Everything You Need To Know About Oktoberfest
If for some reason you didn’t make it to Oktoberfest in Munich, Germany, this year, hopefully you had an opportunity to hit up one of the many festivals hosted here in the states to get your fill of Marzen beer.
This copper-colored malty creation that is hundreds of years in the making is brewed every year in March so it’s ready for the drinking come September.
Marzen, which refers to March in German, is also commonly referred to as Oktoberfest beer because of its association with the ginormous festival.
Originally it was only brewed once a year, but thanks to its popularity and replication by many US microbreweries, it can now be found year-round.
What exactly is Oktoberfest?
As a tribute to the Germans and their ability to throw a good beer party, Oktoberfest has become the most commonly referred to name of this beer (at least in the States). Europeans still refer to it as Märzen.
History tells us that the origins of this style were actually borrowed, or stolen, from Vienna, Austria.
The Weiners, as the Germans wouldcall them, had developed a darker, more heavily malt-tasting beer than the traditional light lager, and a fellow named Dreher that had hopes of bringing this style back to Germany.
Dreher and a buddy named Sedlmayr had spent some time in England and wanted to use the English-style barley malting process and incorporate it into a bottom-fermenting lager. It took some time, but Dreher’s work finally paid off and the beer became a legend that lives on even today.
The original makings of the Oktoberfestbier or Märzen were tied to a specific season to accommodate external factors such as the weather.
Prior to refrigeration and the ability to moderate temperature with the flip of a switch, brewers had to rely on nature to help regulate their brews. This meant avoiding the hot summer months that could easily spoil a beer or inhibit fermentation.
Brewers began the brewing process in March, just prior to the thaw of winter. The first steps included boiling the grains to make wort and adding hops to offset the sweetness. Then pitch the yeast and store or lager the beer for several months to allow proper fermentation time.
Keeping the beer at the right temperature was hugely significant to the fermentation process, so the barrels of beer were stored in caves within the mountains and blocks of ice from the lakes were used to keep the caves cool.
Right around September, the beer was primed for consumption – and what better way to acknowledge this timing than to throw a huge ass party, huh Oktoberfest?
How it should look like?
The Oktoberfest bier, like other German beers, must abide by the Reinheitsgebot or purity law of 1516. This law states that beer shall only be comprised of four basic ingredients: barley, hops, water and yeast.
This law, while seemingly quite restricting, had to be enacted back in the Medieval days to prevent goons from adding ingredients to beer that could poison those consuming it.
When poured properly, a solid inch of white head sits atop your copper liter of Bavarian goodness. Standing proud in its glass stein, it appears a translucent orange with ample effervescence, which makes for solid belching power.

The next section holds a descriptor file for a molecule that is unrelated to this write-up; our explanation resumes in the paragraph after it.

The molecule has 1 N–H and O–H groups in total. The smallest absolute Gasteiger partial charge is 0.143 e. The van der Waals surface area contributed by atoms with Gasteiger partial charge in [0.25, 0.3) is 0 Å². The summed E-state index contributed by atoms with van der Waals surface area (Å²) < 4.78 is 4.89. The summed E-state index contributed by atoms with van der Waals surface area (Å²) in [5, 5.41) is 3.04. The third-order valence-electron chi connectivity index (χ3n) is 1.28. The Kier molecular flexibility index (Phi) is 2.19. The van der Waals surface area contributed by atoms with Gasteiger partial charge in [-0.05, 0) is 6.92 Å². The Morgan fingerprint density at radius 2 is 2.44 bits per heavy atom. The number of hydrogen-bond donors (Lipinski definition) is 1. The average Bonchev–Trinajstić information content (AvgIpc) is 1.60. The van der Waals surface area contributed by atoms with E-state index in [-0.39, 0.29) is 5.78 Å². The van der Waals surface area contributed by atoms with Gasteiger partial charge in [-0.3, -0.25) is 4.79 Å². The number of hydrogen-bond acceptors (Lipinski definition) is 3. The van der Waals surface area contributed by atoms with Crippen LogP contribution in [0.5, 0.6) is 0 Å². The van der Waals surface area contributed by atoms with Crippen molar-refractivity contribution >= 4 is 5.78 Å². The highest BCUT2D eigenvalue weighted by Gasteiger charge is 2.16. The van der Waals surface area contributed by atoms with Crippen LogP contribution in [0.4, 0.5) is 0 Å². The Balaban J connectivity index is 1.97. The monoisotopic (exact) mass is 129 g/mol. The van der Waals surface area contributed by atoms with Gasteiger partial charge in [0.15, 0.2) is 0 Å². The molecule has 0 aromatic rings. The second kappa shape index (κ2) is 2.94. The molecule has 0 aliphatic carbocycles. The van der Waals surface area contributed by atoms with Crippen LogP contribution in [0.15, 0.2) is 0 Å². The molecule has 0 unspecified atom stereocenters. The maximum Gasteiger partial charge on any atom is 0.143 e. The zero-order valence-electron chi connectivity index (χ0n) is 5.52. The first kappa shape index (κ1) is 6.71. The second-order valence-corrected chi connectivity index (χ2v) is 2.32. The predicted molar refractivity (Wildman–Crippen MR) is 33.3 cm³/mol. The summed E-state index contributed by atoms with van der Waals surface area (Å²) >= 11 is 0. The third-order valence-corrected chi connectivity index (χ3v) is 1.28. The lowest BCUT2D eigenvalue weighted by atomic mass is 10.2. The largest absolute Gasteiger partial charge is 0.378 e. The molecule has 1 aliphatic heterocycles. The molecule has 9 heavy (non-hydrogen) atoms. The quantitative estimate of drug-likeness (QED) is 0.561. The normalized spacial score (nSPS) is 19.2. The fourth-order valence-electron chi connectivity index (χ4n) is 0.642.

This mighty lager glows like a blazing lighthouse beacon as the sun shines through it at mid afternoon in the beer garden. Seated below a chestnut tree, telling lies with your buddies, and putting back a few of these beers in the fall is the way to do it.
The malted barley provides a heavy presence in this beer often akin to the scent of grain fields at sunset. It is a warm and welcoming aroma that lights up your senses and entices you to bear down and vacuum it up your snout.
The initial uptake will hit you with a malty sweetness, followed by a subtle toasted finish.
These beers are extremely well-balanced, hitting your palate with a malted sweetness and then taking her home with that crisp clean finish of a lager.
There’s a fair amount of carbonation, which adds some complexity to the mouthfeel; yet the soft water used to brew the beer gives you a creamy smooth taste across the tongue. A toasty aftertaste rounds out the experience and leaves you thirsting for another swig.
Hoppy bitterness is only present in Americanized versions.
How it should be served?
Brewed for mass consumption at festivals, it’s of no surprise that this precious nectar’s chalice of choice is the liter stein. It’s big, burly and has a big-ass handle and huge opening for maximum quaffability.
The beer stein is the actually glass of Bavaria (Southern Germany) and is probably one of the most stolen of all beer glasses on earth. It is commonly referred to as “ein Maß” when in Germany, and comes in porcelain or glass versions.
The other housing used for Oktoberfestbier is “Das Boot” or “Die Bierstiefel.”
This three-liter bad boy is serious business and has the unwarranted ability to trap an air pocket in the toe of the boot, which sends a tidal wave of beer into the consumer’s face. Get Some!
According to the late Michael Jackson (the Beer Hunter, not the singer), he recommends Ayinger Oktoberfest Märzen be served at a chilly 9 degrees Celsius. On the scale of beer-serving temperatures, this is on the colder side, fitting for a lager.
In contrast, higher hopped and higher gravity (more alcohol) ales are better at slightly warmer temperatures so as to bring out the robust aromas and tastes. For those so inclined to regulate their beer serving temperature, this is probably a few degrees warmer than your refrigerator setting.
So if after pulling a bottle of Paulaner Oktoberfest from the fridge, It wouldn’t kill you to allow it to warm a few degrees, drink it slowly and enjoy the taste.
But if you are at the official Oktoberfest in Munich, feel free to chug your beer as they have about 7 million liters left to pour.